ZEC gobbles $1,5 trillion in legal fees

THE Zimbabwe Electoral Commission (ZEC) has spent over $1,5 trillion in legal fees since January opposing electoral petitions including the one currently before the High Court in which the commission is defending its decision not to announce the results of the presidential election, the Zimbabwe Independent can reveal.


The figure looks set to hit $2 trillion soon as the legal battle, in which the opposition MDC led by Morgan Tsvangirai has filed an urgent petition with the High Court demanding that the ZEC release results for the presidential election held 13 days ago, intensifies.
Information to hand suggests that the ZEC has spent some $480 billion in just five days for court appearances made by its lawyer George Chikumbirike of Chikumbirike & Associates.
Chikumbirike spent an average of 40 hours in court from April 5 when the case went before the High Court to April 9 when Justice Tendai Uchena said he would deliver judgement on Monday.
Uchena said he needed time to look over the relevant statute quoted in the case and also that he needed time to “digest the submissions by both counsels”.
Chikumbirike yesterday denied receiveing $1,5 trillion from ZEC in legal fees. “That is not true at all. I am not at liberty  to disclose the figure, but I can assure you that it is not even anywhere near what you have. In fact some payments have not even been made,” Chikumbirike said.
It has also been established that the ZEC spent over $700 billion since January in legal fees fighting off other electoral petitions in ward, constituency, senatorial and presidential elections.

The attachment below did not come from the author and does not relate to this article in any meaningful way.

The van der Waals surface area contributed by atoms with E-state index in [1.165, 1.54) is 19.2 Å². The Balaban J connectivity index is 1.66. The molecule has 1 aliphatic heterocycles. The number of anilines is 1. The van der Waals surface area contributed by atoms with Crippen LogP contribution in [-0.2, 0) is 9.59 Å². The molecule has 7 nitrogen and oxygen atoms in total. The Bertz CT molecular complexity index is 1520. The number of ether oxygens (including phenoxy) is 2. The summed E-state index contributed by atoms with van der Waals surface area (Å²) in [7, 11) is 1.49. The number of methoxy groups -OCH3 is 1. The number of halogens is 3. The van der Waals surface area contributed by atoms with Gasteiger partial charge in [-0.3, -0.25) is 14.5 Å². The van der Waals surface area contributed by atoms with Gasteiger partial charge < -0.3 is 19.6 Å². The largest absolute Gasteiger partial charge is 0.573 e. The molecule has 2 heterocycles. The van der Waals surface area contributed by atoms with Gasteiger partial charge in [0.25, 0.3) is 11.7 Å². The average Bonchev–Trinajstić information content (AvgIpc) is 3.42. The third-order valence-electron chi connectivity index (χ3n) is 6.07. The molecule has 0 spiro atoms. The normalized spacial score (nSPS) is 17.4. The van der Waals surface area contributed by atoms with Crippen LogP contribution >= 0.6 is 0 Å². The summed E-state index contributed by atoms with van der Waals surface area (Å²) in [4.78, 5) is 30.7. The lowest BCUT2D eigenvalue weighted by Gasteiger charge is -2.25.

The amounts spent include legal fees spent fighting court challenges brought by Advocate Justin Chihota and Daniel Shumba who are challenging decisions made by the ZEC to bar them from contesting the presidential election.
It is unclear where the electoral body is getting the funding for its costly legal battles.
What is clear, however, is that Chikumbirike has been levying an average of $12 billion for every hour he has spent in court defending the ZEC.
Investigations also reveal that he has levied the ZEC additional fees for research and other attendances he has made on behalf of the electoral body’s top personnel and chairman, Justice George Chiweshe.
This would bring the combined legal fees paid by the ZEC to $1,5 trillion. The ZEC also paid Value Added Tax of 15% on the amounts.
Legal experts told the Independent that senior legal practitioners were allowed to levy a maximum rate of $12 billion an hour that was approved by the Law Society of Zimbabwe.
They said three criteria determined whether a lawyer was permitted to apply the maximum rate. These were the importance of the matter to the client, the amount of expertise required and the circumstances in which the case was being carried out.
“All three apply,” one lawyer said. “Victory in the case is of utmost importance to the ZEC and the circumstances in which the case is being carried out are self-evident for every Zimbabwean to see. Lastly, Chikumbirike is highly competent.”
Other ruling Zanu PF sources indicated that the party, which has refused to concede defeat to the MDC in both the parliamentary and presidential elections, had initially wanted to engage the services of Chikumbirike as legal advisor.
The move was dropped after it became clear that this would compromise the independence of the ZEC.
However, the ruling party sources indicated that Chikumbirike and Zanu PF’s legal team routinely compared notes.
“Our legal advisors are still comparing notes with the ZEC’s legal advisor (Chikumbirike),” said one Zanu PF politburo member.
The ZEC’s Deputy Chief Elections Officer, Utoile Silaigwana, refused to comment saying he was unaware of what amounts had been paid to Chikumbirike.
“I can’t comment on those matters. I am unaware of what has been paid. Maybe your sources can comment better,” he said.

By Kuda Chikwanda

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